With respect to those exceptions to the Stark Law that require a signature between the parties to an arrangement, the Final Rule clarified the amount of time that the parties have to comply with the signature requirement once the arrangement takes effect. Under the current rule, parties must obtain a missing signature within 30 days after the arrangement takes effect if the failure to obtain the signature is advertent, and 90 days after the arrangement takes effect if the failure to obtain the signature is inadvertent. The Final Rule eliminated the distinction between an advertent and inadvertent failure to obtain a signature, and provided that in all cases the parties have 90 days after an arrangement takes effect to comply with the signature requirement.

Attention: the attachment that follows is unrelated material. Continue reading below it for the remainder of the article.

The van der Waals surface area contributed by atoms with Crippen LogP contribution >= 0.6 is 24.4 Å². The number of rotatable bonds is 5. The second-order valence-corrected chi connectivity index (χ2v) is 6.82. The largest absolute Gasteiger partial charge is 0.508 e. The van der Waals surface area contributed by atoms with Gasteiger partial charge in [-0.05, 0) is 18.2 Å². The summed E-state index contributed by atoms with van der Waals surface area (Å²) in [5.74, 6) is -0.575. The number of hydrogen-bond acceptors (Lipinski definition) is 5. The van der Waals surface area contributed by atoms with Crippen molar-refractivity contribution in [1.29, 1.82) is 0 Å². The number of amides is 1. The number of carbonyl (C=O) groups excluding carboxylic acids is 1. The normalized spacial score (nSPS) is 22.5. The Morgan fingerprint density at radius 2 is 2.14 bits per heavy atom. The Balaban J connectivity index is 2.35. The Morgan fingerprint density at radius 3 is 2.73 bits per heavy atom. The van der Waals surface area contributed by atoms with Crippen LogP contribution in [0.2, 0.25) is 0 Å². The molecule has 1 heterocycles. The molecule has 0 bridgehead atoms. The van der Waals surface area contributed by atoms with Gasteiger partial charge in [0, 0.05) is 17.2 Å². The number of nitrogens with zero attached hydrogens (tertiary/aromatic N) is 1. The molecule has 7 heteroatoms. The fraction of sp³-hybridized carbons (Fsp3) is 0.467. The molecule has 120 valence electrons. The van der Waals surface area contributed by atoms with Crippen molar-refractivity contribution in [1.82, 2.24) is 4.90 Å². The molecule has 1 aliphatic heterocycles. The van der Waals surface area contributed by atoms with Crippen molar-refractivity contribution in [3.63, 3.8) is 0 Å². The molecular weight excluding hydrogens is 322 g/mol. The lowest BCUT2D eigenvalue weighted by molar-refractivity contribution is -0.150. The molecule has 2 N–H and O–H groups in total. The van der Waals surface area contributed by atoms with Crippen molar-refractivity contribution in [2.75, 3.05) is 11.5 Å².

Implications and Take Away
Beginning when the Final Rule takes effect on January 1, 2016, health care entities and physicians will be able to take advantage of the two new exceptions to the Stark Law. In particular, the new exception for timeshare arrangements will prove useful to physicians who desire to utilize office space, equipment and personnel on a part-time basis without establishing an additional medical practice location.